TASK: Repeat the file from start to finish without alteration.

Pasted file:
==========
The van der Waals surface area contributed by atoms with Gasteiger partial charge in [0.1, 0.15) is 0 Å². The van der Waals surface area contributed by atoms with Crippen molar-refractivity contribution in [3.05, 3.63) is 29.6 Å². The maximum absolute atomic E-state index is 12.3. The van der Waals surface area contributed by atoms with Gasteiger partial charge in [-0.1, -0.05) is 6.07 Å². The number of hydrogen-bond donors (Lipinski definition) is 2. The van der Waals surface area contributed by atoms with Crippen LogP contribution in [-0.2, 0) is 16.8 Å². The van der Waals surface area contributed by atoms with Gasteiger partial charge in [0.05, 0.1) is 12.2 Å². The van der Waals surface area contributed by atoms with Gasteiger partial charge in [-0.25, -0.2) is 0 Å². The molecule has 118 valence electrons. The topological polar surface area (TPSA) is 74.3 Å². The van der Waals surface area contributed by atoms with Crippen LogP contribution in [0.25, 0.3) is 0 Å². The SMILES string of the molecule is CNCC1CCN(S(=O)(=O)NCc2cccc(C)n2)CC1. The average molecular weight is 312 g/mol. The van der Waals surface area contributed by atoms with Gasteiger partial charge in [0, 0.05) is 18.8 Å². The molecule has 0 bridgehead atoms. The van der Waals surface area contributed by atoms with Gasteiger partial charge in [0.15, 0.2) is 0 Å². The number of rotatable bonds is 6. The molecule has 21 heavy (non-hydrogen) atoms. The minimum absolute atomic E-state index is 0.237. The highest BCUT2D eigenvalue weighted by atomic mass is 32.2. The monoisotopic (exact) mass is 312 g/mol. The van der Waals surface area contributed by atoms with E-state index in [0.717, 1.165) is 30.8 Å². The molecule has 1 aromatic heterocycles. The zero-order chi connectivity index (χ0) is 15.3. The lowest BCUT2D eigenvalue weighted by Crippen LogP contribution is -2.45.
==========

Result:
The van der Waals surface area contributed by atoms with Gasteiger partial charge in [0.1, 0.15) is 0 Å². The van der Waals surface area contributed by atoms with Crippen molar-refractivity contribution in [3.05, 3.63) is 29.6 Å². The maximum absolute atomic E-state index is 12.3. The van der Waals surface area contributed by atoms with Gasteiger partial charge in [-0.1, -0.05) is 6.07 Å². The number of hydrogen-bond donors (Lipinski definition) is 2. The van der Waals surface area contributed by atoms with Crippen LogP contribution in [-0.2, 0) is 16.8 Å². The van der Waals surface area contributed by atoms with Gasteiger partial charge in [0.05, 0.1) is 12.2 Å². The van der Waals surface area contributed by atoms with Gasteiger partial charge in [-0.25, -0.2) is 0 Å². The molecule has 118 valence electrons. The topological polar surface area (TPSA) is 74.3 Å². The van der Waals surface area contributed by atoms with Crippen LogP contribution in [0.25, 0.3) is 0 Å². The SMILES string of the molecule is CNCC1CCN(S(=O)(=O)NCc2cccc(C)n2)CC1. The average molecular weight is 312 g/mol. The van der Waals surface area contributed by atoms with Gasteiger partial charge in [0, 0.05) is 18.8 Å². The molecule has 0 bridgehead atoms. The van der Waals surface area contributed by atoms with Gasteiger partial charge in [0.15, 0.2) is 0 Å². The number of rotatable bonds is 6. The molecule has 21 heavy (non-hydrogen) atoms. The minimum absolute atomic E-state index is 0.237. The highest BCUT2D eigenvalue weighted by atomic mass is 32.2. The monoisotopic (exact) mass is 312 g/mol. The van der Waals surface area contributed by atoms with E-state index in [0.717, 1.165) is 30.8 Å². The molecule has 1 aromatic heterocycles. The zero-order chi connectivity index (χ0) is 15.3. The lowest BCUT2D eigenvalue weighted by Crippen LogP contribution is -2.45.